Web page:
What lawyers can learn about prosecutorial ethics from a Brad Pitt role
Brad Pitt plays an assistant district attorney in the movie Sleepers. Image from MovieStillsDB.
I remember the first time I watched Reservoir Dogs on VHS. Then came True Romance and Pulp Fiction. Quentin Tarantino completed his early to mid-90s screenwriting tetrad with perhaps my favorite vampire film: From Dusk till Dawn (it’s right up there with The Lost Boys if you’re into random acts of vampire extinguishing violence). Needless to say, I’ve been a huge Tarantino fan for almost three decades now.
The newest Tarantino film, Once Upon a Time in Hollywood, is drawing rave reviews. I have a 1-year-old and very few babysitters, so it might be a bit before I see it myself. That’s always a tough pill to swallow, especially when you love film, and you know a particular movie is not only directed by one of your favorite directors (Tarantino) but also stars one of your favorite actors (Brad Pitt).
As an Oklahoma boy myself—Pitt was born about 45 minutes from my office—the longing for some cinematic bliss made me think of all Brad Pitt’s silver screen characters throughout the years. That train of thought led me to remember his role in Sleepers.
Brad ‘the Prosecutor’ Pitt
Reader beware: There are a few spoilers to follow. Sleepers is a coming of age story centered around four young friends growing up in Hell’s Kitchen and the tragic set of circumstances that lead them to serve juvenile sentences in the Wilkinson Home for Boys.
Sadly, the four boys receive their punishment in ways no person should ever experience. The first half of the film is not for the faint of heart. It puts a somewhat explicit focus on the physical and sexual abuse the four endure at the hands of four specific guards.
The film, which is based on the 1995 bestselling book by the same name, begins with the narration, “This is a true story about friendship that runs deeper than blood.” While Lorenzo Carcaterra, the book’s author, still sticks to his position, the notion that Sleepers is actually a true story was hotly debated at the time of its release.
Upon leaving the “reformatory,” the four boys swear never to report the abuse they endured and never speak of it again. As with most young friendships, the boys grow apart and in turn go their separate ways. Two become career hitmen. One becomes a newspaper reporter. Brad Pitt’s character finds himself as an up-and-coming assistant district attorney.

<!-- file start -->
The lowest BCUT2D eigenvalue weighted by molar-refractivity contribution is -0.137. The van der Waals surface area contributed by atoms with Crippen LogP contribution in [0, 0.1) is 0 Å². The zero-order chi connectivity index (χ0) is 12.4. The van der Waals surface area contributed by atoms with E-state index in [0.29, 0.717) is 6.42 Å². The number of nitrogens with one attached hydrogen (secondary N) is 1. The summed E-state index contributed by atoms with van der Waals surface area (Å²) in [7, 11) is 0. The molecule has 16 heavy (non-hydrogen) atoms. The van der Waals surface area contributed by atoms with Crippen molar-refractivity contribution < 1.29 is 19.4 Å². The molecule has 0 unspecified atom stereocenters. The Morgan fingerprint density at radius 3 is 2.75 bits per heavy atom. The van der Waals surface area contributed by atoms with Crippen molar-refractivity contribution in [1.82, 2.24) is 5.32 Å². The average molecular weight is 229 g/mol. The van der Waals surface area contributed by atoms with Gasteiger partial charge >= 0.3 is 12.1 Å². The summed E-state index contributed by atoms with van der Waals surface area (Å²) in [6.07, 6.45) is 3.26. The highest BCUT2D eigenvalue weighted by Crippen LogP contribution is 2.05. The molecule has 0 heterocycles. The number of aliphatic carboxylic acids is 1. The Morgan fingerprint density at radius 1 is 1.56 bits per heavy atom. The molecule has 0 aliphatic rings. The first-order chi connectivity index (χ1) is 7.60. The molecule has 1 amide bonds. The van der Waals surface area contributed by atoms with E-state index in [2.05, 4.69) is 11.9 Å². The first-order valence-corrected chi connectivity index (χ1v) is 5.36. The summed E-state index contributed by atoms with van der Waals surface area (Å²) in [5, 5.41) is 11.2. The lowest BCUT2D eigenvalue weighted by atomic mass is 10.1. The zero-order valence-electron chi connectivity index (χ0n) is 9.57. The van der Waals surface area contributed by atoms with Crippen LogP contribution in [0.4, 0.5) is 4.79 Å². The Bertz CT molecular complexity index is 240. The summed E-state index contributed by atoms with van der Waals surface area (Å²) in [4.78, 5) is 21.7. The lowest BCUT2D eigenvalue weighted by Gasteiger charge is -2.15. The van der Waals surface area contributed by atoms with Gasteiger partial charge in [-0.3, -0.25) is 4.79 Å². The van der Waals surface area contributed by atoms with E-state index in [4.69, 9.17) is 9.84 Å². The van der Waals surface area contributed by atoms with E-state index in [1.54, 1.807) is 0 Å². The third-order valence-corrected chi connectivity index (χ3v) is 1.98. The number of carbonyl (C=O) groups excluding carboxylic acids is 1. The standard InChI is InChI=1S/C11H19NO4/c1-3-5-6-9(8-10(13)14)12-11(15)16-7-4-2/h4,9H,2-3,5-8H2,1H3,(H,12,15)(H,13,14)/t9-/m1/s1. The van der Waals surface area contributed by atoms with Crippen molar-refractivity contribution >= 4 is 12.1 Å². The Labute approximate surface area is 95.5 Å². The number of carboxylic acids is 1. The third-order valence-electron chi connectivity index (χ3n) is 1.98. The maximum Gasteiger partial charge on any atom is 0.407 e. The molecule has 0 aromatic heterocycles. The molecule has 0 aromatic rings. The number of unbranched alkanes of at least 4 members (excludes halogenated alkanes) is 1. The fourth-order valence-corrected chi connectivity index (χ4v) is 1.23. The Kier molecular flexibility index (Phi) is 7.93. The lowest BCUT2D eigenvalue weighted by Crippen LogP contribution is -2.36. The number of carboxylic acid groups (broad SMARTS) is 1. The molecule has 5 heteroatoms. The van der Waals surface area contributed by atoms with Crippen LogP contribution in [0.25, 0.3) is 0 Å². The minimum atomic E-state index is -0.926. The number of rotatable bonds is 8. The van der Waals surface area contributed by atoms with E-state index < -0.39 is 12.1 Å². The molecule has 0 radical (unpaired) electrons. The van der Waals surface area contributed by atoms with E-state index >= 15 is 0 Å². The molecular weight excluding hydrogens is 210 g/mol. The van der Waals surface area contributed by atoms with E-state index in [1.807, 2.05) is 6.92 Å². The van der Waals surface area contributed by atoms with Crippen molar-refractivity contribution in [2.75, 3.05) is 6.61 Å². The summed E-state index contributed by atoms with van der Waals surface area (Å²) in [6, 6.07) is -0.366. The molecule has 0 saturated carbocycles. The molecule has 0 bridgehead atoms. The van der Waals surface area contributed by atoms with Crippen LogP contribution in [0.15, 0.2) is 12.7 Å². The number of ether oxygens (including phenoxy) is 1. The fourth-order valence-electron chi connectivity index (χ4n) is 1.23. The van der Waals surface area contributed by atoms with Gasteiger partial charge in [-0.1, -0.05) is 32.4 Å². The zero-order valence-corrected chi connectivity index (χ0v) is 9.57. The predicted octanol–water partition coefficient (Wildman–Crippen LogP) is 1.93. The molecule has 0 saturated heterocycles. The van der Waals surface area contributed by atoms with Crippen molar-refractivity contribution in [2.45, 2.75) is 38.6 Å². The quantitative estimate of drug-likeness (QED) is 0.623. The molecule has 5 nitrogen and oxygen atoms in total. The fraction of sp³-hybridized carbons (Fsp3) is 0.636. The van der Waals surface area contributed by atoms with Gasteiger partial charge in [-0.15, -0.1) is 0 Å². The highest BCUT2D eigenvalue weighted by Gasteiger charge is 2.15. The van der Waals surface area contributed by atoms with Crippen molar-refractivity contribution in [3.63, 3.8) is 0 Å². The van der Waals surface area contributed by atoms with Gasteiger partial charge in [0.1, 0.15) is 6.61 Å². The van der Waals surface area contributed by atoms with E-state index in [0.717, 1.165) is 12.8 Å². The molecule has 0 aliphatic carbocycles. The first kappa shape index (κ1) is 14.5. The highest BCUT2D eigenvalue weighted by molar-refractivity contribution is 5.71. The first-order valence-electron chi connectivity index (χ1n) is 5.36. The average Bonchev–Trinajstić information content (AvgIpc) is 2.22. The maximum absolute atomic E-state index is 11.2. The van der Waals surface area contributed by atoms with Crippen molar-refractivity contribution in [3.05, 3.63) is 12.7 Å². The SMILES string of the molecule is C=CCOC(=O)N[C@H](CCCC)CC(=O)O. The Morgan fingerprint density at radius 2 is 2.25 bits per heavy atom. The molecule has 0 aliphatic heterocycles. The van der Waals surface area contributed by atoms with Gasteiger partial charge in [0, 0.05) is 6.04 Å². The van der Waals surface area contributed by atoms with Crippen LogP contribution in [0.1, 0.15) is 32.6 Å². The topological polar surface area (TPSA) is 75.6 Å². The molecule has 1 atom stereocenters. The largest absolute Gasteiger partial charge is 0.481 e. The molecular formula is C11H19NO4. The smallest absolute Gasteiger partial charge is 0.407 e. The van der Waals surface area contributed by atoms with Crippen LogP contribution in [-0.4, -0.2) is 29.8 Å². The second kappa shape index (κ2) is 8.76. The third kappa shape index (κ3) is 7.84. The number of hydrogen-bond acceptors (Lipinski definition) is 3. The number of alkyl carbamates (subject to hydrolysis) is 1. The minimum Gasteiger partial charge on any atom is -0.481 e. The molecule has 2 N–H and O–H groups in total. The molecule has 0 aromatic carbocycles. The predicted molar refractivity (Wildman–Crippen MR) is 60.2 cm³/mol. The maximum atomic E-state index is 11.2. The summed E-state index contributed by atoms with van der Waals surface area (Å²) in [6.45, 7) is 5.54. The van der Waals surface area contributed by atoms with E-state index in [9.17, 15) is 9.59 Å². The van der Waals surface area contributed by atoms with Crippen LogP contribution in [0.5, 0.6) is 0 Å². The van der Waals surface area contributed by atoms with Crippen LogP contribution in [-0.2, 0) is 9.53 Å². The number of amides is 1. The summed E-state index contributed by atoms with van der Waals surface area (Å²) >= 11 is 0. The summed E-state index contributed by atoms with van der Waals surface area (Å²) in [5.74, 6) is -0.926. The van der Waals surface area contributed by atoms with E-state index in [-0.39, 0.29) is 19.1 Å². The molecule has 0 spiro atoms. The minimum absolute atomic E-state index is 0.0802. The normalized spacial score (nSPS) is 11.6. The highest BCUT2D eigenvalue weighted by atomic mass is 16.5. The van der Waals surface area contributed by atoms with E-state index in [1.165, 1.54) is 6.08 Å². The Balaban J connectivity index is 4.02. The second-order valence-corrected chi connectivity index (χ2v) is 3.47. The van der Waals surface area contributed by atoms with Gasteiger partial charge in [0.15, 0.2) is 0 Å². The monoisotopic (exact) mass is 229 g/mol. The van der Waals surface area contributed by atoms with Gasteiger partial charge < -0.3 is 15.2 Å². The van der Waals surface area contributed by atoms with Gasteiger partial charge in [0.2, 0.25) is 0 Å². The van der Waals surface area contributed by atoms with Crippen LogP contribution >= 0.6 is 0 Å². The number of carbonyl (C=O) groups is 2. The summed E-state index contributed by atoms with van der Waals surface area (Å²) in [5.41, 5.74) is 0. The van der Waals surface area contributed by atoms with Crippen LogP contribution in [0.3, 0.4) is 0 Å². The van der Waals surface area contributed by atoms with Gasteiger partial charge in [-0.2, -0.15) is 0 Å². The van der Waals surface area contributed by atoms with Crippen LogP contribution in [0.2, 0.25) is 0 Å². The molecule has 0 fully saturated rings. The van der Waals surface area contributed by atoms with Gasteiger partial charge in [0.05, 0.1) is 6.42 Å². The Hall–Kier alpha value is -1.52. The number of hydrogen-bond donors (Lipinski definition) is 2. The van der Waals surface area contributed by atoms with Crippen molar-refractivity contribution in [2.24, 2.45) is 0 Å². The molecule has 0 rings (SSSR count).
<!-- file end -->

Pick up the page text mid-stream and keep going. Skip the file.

From my research, I feel comfortable stating that Sleepers is the first and only acting role in which Pitt was cast as an attorney. If there is another role in which he played an attorney, his status as a member of the bar is either merely mentioned in passing or utterly inconsequential to the character as a whole.
Potential Conflicts for Prosecutors
Thirteen years after the abuse, the two friends who became career criminals stumble upon one of the guards who physically and sexually molested them. Seeing as they are hired killers, you can imagine how the chance encounter turns out. The two are quickly arrested and charged with murder.
Pitt’s character takes on the prosecution. The matter is touted as a stepping stone for the ambitious prosecutor, as the case is a baby seal (that’s what we in the biz call a fact pattern with no chance of defending itself). The killing was committed in a crowded restaurant, with multiple eyewitnesses, by two individuals with significant prior criminal histories.
However, Pitt has another idea. He plans to throw the trial and accomplish two goals: 1) bring out the abuse allegations against the former guards and 2) make sure each defendant walks with a not guilty verdict.
Throughout the movie, Pitt puts plenty of pieces in motion to strengthen the defense while also keeping up appearances. I’m not going to get into everything he does, as his actions are clearly unethical on multiple levels. However, the fact that he takes the case in the first place raises some very interesting questions with more widespread application.